Speaker of Parliament Nosiviwe Mapisa-Nqakula has been dealt another blow in her application to further extend the deadline set by the Constitutional Court for amending the Electoral Act, which was found to be unconstitutional more than two years ago.
This after Princess Chantal Revell of the Koranna royal household, one of the five official royal priesthoods of the Khoi and San first nations, threw her weight behind the New Nation Movement in its opposition to any further extension and quest for strict oversight over the politicians who are seemingly unwilling to relinquish power.
The Independent Electoral Commission (IEC) has hardly any time left to accommodate the changes proposed in the current amendment bill before the 2024 provincial and national election, let alone any further changes that may be made.
The Constitutional Court in June 2020 declared the Electoral Act unconstitutional in that it does not allow candidates to participate in provincial and national elections unless they represent political parties.
Revell is the only applicant who wants to personally exercise her right to stand as a candidate outside of any political party affiliation; the others, including New Nation, being organisations representing civil society.
The court initially suspended its order of unconstitutionality for two years to give parliament an opportunity to amend the act and rectify the shortcomings.
Extensions to deadline
With the deadline looming in the middle of last year, it was clear the amendments would not be made in time, and despite objections by Revell and New Nation, the court gave an extension until the end of last year.
With only days to go, Mapisa-Nqakula, together with National Council of Provinces chair Amos Masondo and Minister of Home Affairs Dr Aaron Motsoaledi, approached the court for another extension to the end of February.
New Nation and Revell opposed this application and New Nation brought a counter application to be allowed to present arguments to show the court that the proposed amendments parliament has come up with are still not in line with the Constitution. Alternatively, they asked the court to compel parliament to report back on the progress it is making every two weeks.
The court then extended the deadline until January 31 to be able to hear arguments from all parties.
ConCourt’s hands tied
Failure to give a further extension would have given rise to a constitutional crisis, as the country would have been left without a valid Electoral Act and therefore no way to conduct lawful elections or by-elections, except at municipal level.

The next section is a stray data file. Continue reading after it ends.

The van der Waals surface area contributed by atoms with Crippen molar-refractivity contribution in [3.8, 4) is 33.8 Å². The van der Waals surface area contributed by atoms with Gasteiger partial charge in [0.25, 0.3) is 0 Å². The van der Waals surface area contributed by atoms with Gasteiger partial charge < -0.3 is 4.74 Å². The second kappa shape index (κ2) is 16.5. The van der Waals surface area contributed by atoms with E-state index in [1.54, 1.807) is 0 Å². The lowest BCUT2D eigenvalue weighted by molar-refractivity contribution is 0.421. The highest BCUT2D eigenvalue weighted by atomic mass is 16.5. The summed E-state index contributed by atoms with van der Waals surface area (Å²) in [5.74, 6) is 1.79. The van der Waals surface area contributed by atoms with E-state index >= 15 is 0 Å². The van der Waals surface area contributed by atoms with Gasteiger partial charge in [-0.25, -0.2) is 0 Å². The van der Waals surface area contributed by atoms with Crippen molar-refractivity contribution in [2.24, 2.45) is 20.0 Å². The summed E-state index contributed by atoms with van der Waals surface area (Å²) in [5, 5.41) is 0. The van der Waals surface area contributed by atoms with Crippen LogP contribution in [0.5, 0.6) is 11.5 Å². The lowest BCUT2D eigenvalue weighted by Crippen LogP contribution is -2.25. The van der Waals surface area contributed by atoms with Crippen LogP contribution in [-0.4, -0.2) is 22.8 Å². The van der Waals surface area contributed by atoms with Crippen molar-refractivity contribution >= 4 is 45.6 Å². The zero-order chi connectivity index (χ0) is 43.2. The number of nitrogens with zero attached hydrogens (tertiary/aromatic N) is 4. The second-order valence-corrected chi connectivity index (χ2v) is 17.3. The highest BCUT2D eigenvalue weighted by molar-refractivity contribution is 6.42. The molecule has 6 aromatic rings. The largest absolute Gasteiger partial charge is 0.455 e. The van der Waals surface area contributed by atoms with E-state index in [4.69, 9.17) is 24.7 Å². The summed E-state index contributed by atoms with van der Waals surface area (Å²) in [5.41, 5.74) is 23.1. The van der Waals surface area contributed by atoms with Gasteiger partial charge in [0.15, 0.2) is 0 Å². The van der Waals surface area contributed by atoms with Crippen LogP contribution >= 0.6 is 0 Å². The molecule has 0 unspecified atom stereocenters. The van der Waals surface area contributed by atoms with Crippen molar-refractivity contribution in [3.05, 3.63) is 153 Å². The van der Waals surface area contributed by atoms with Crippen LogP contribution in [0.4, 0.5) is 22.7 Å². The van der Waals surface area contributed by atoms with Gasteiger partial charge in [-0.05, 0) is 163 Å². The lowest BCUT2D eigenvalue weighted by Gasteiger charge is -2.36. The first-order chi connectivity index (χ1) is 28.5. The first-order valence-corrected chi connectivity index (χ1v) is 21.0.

Revell has now indicated that she supports New Nation’s counter application.
In her affidavit she states that two-and-a-half years after the court acknowledged her right to represent her people in parliament, she still has no way to enforce this right. This because of the failure of parliament to execute what the court has ordered it to do. In fact, four years and one election have passed since the application was first brought in 2018.
Revell says despite her being a leader of the Khoi people, she feels as if she is not being seen or heard “and that me and my people [are] nothing!”.
“Since colonialism our people continue to live in abject poverty as if our lives don’t matter. And this, despite the fact that we can rightfully claim to be descendants of the first people of our country and that I am one of its recognised leaders.”
She accuses parliament of dragging its feet and says there is no valid reason for a further extension.
She further questions whether parliament will get the amendment finalised by the 28 February deadline it proposed to court.
Revell suggests that parliament rely on the importance of the matter and the dire consequences if its application for the further extension is refused.
She argues that the consequences for the country of a parliament that undermines the Constitutional Court by failing to implement its order are even worse.
What lies behind the dragging of feet?
Political commentators have pointed out that the proposed amendment will decrease the number of seats available for representatives of political parties in parliament and provincial legislators.
This will dilute the power of these parties.
There is therefore little incentive for them to finalise the amendment and this is probably the reason for the slow progress.
The continued delay may in fact make it impossible for the IEC to incorporate the new rules in its preparations for the 2024 elections. The IEC told the court in December that it has already started with preparations based on the amendments currently before parliament.
Chief electoral officer Sy Mamabolo said in an affidavit that if the IEC has to wait any longer to start preparing, it will not be able to deliver a free and fair election.
That will once again deprive Revell of the opportunity to represent her people in parliament.